British MPs Pay Emotional Tribute to Jo Cox

Jo Cox
Rain drops on a framed photograph of murdered Labour Party MP Jo Cox in London June 20. Cox's fellow MPs have paid tribute to her life and work. Toby Melville/Reuters

British MPs have paid tribute to their late Labour colleague Jo Cox, and called for a move towards a "politics of hope, not fear" in the wake of her death.

Labour leader Jeremy Corbyn and Prime Minister David Cameron led the tributes on Monday, after parliament was recalled from the EU referendum campaign trail for an hour-long session to remember Cox, who died last week after being stabbed and shot in her constituency.

"Jo Cox didn't just believe in loving her neighbor, she believed in loving her neighbor's neighbor. She saw a world of neighbors. She believed every life counted equally," Corbyn said. "Jo's life was a demonstration against despair and in her tragic death we can come together to change our politics; to tolerate a little more, and condemn a little less."

He said her killing appeared to have been "an act of extreme political violence."

Cameron, who first met Cox when she was working in Darfur for the charity Oxfam in 2006, said: "Her decision to welcome me—then a Conservative Leader of the Opposition—had not been entirely welcomed by all of her colleagues and friends. But it was typical of her determination to reach across party lines on issues that she felt were so much more important than party politics."

Like Cox's politics, the tributes on Monday, which saw many MPs wiping away tears as they listened, crossed party lines.

Cameron's fellow Conservative Andrew Mitchell, who co-chaired the all-party group on Syria with Cox, said she had both "clever charm" and "steely determination," and remembered a visit to the Russian ambassador's residence when Cox "Dressed him down for his country's cruelty and cynicism in Syria." Stewart Jackson, a Conservative and, like Cox, a Yorkshire MP, said "Many described her as a rising star. Personally, I think she was a star, full stop."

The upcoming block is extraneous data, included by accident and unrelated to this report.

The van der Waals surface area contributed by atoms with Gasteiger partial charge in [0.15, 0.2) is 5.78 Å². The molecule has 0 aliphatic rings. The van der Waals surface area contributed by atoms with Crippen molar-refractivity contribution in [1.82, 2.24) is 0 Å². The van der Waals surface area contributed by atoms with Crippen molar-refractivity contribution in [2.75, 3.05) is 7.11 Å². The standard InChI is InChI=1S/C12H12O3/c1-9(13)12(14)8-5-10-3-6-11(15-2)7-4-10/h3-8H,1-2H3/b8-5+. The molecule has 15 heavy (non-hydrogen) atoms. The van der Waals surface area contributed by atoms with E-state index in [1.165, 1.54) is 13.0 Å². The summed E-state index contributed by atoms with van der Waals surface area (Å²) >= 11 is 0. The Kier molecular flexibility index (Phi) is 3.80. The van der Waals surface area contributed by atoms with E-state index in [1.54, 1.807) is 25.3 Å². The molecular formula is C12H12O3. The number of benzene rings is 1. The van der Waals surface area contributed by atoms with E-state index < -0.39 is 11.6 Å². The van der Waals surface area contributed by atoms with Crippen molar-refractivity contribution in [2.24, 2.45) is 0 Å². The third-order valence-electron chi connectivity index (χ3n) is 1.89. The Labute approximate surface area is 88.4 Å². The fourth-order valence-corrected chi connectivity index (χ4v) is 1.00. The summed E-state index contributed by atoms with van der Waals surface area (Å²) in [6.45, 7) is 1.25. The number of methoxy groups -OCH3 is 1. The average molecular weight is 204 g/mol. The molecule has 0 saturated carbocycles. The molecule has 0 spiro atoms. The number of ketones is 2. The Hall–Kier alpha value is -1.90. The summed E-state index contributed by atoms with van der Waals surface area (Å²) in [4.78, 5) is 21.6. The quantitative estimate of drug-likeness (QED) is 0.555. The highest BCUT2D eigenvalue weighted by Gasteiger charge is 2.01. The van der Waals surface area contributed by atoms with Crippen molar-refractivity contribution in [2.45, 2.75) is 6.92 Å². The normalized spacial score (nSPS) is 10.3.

Tributes also came from representatives of the Liberal Democrats, SNP, Plaid Cymru and the Northern Irish parties at Westminster.

But perhaps the most moving messages came from Cox's fellow MPs on the Labour benches. Her friend Rachel Reeves fought to hold back sobs as she said: "It now falls on all of our shoulders… to carry on Jo's work. To combat and guard against hatred, intolerance and injustice, to serve others with dignity and love."

Stephen Kinnock, with whom Cox shared an office in parliament, asked his fellow MPs to work to "Build a politics of hope not fear, respect not hate, unity not division."

And he took the opportunity to criticize a controversial poster about the refugee crisis unveiled by UKIP leader Nigel Farage last week. He said Cox "would have responded with outrage" to "A poster on the streets of Britain that demonised hundreds of desperate refugees."

British MPs Pay Emotional Tribute to Jo Cox | World